git-send-pack - Push objects over Git protocol to another repository
Usually you would want to use git push, which is a higher-level wrapper of this command, instead. See git-push(1).
Invokes git-receive-pack on a possibly remote repository, and updates it from the current repository, sending named refs.
Path to the git-receive-pack program on the remote end. Sometimes useful when pushing to a remote repository over ssh, and you do not have the program in a directory on the default $PATH.
Same as --receive-pack=<git-receive-pack>.
Instead of explicitly specifying which refs to update, update all heads that locally exist.
Take the list of refs from stdin, one per line. If there are refs specified on the command line in addition to this option, then the refs from stdin are processed after those on the command line.
If --stateless-rpc is specified together with this option then the list of refs must be in packet format (pkt-line). Each ref must be in a separate packet, and the list must end with a flush packet.
Do everything except actually send the updates.
Usually, the command refuses to update a remote ref that is not an ancestor of the local ref used to overwrite it. This flag disables the check. What this means is that the remote repository can lose commits; use it with care.
Send a "thin" pack, which records objects in deltified form based on objects not included in the pack to reduce network traffic.
Use an atomic transaction for updating the refs. If any of the refs fails to update then the entire push will fail without changing any refs.
A remote host to house the repository. When this part is specified, git-receive-pack is invoked via ssh.
The repository to update.
The remote refs to update.
There are three ways to specify which refs to update on the remote end.
With --all flag, all refs that exist locally are transferred to the remote side. You cannot specify any <ref> if you use this flag.
Without --all and without any <ref>, the heads that exist both on the local side and on the remote side are updated.
When one or more <ref> are specified explicitly (whether on the command line or via --stdin), it can be either a single pattern, or a pair of such pattern separated by a colon ":" (this means that a ref name cannot have a colon in it). A single pattern <name> is just a shorthand for <name>:<name>.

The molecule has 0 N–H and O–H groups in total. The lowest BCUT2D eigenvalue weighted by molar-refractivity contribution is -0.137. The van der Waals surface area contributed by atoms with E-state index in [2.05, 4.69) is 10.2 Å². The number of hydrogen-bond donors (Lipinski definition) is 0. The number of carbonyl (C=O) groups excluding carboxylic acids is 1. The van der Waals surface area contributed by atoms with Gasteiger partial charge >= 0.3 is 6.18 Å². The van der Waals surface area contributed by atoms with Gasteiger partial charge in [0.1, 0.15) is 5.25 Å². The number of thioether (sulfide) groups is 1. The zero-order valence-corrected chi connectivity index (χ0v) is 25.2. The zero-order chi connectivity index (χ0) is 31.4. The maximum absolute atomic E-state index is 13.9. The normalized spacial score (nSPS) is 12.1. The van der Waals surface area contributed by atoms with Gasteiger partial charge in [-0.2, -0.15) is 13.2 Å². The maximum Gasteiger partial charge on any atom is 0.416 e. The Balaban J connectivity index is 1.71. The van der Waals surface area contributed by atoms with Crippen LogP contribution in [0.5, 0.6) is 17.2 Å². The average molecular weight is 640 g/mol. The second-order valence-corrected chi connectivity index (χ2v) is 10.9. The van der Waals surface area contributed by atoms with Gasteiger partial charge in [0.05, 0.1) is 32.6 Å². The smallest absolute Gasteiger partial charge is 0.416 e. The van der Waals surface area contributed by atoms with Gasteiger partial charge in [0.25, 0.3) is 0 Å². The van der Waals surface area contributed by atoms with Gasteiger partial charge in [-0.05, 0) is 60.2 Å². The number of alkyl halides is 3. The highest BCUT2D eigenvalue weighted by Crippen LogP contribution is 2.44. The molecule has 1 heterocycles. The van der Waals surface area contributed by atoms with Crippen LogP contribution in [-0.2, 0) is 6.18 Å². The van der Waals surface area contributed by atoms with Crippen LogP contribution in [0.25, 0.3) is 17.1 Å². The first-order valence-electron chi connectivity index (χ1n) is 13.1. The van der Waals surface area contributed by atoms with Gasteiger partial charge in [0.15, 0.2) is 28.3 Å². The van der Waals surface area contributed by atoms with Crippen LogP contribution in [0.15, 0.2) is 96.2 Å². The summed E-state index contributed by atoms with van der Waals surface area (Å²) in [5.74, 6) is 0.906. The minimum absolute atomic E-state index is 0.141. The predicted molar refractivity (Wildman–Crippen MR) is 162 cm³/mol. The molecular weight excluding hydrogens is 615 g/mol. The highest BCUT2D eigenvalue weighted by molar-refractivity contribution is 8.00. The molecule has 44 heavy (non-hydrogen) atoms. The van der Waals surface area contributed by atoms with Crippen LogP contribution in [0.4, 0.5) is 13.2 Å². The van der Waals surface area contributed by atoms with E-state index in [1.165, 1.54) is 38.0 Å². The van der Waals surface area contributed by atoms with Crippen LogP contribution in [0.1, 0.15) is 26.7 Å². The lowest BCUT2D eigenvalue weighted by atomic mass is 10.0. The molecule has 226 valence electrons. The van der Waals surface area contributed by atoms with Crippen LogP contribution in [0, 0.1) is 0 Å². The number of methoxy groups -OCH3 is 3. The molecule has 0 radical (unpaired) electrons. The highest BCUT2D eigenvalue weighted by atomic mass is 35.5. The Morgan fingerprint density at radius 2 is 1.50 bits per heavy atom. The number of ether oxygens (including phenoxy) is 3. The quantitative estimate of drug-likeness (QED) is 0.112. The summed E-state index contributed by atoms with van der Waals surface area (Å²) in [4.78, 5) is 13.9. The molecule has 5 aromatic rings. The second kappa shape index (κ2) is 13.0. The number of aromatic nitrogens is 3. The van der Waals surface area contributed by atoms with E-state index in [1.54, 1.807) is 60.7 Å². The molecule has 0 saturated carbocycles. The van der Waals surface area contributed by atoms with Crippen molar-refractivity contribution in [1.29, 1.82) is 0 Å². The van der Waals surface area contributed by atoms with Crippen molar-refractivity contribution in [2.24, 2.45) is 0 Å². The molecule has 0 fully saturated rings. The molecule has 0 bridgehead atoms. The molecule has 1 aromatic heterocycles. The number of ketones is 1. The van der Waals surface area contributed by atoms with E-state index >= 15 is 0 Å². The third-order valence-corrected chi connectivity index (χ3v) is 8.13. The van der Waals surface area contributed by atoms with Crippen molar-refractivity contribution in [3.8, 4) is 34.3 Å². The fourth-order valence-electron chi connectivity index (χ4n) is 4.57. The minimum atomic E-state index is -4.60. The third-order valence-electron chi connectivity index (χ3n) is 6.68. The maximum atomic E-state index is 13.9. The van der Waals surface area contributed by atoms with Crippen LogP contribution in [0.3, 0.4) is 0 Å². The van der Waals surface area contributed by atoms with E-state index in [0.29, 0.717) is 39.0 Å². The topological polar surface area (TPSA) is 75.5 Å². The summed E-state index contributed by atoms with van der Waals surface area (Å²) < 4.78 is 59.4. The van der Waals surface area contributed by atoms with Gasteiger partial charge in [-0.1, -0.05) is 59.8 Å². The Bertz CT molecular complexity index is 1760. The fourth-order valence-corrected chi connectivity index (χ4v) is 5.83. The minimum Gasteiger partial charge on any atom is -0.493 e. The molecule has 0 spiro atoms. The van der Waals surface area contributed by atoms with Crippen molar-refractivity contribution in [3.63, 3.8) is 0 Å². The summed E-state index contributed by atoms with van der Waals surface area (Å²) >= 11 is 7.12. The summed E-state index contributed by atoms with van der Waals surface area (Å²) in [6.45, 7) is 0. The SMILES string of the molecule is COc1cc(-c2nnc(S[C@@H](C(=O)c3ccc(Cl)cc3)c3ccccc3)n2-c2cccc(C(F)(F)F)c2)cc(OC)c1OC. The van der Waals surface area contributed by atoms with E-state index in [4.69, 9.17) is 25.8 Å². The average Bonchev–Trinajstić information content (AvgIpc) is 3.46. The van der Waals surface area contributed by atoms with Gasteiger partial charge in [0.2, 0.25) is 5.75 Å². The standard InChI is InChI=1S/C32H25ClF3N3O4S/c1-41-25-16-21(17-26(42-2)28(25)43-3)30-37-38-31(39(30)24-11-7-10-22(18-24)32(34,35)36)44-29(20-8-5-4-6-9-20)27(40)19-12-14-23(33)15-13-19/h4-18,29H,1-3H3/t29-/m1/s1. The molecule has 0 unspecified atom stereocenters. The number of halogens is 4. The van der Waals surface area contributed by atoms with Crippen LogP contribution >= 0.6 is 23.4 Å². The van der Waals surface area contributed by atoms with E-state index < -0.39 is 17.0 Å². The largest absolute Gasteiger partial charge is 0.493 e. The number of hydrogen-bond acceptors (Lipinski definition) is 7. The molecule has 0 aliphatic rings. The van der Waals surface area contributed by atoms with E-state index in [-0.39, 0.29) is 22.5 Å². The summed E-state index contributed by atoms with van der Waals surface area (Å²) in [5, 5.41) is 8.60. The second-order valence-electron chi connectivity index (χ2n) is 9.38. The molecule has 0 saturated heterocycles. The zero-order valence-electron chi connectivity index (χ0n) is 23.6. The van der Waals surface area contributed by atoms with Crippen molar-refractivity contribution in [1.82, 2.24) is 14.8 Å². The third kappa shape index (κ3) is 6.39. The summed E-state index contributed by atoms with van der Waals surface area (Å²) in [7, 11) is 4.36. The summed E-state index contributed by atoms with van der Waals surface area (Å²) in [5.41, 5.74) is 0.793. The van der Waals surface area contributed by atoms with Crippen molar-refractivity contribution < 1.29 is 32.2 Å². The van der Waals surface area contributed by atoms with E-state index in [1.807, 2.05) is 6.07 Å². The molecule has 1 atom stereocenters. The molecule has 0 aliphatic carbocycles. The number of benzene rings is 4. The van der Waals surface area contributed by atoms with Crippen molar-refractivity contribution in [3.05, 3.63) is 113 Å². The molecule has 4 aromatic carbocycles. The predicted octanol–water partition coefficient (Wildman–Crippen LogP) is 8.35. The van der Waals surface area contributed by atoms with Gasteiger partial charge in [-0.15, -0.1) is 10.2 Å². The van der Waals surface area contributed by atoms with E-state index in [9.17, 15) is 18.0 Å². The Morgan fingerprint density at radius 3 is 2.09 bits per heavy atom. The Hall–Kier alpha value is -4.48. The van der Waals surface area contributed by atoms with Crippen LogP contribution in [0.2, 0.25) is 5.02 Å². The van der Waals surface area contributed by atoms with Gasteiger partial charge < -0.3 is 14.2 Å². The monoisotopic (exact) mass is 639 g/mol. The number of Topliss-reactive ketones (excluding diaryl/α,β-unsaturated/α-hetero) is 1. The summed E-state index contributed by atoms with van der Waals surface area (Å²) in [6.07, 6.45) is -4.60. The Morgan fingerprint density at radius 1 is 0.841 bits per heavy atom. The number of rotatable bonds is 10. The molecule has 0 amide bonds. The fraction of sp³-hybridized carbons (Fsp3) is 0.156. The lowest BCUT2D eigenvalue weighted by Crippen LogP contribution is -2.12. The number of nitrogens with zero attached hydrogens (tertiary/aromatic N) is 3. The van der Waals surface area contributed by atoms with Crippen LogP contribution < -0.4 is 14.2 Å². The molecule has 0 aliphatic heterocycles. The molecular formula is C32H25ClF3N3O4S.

Each pattern pair consists of the source side (before the colon) and the destination side (after the colon). The ref to be pushed is determined by finding a match that matches the source side, and where it is pushed is determined by using the destination side. The rules used to match a ref are the same rules used by git rev-parse to resolve a symbolic ref name. See git-rev-parse(1).
It is an error if <src> does not match exactly one of the local refs.
It is an error if <dst> matches more than one remote refs.
If <dst> does not match any remote ref, either
it has to start with "refs/"; <dst> is used as the destination literally in this case.
<src> == <dst> and the ref that matched the <src> must not exist in the set of remote refs; the ref matched <src> locally is used as the name of the destination.
Without --force, the <src> ref is stored at the remote only if <dst> does not exist, or <dst> is a proper subset (i.e. an ancestor) of <src>. This check, known as "fast-forward check", is performed in order to avoid accidentally overwriting the remote ref and lose other peoples' commits from there.
With --force, the fast-forward check is disabled for all refs.
Optionally, a <ref> parameter can be prefixed with a plus + sign to disable the fast-forward check only on that ref.
Part of the git(1) suite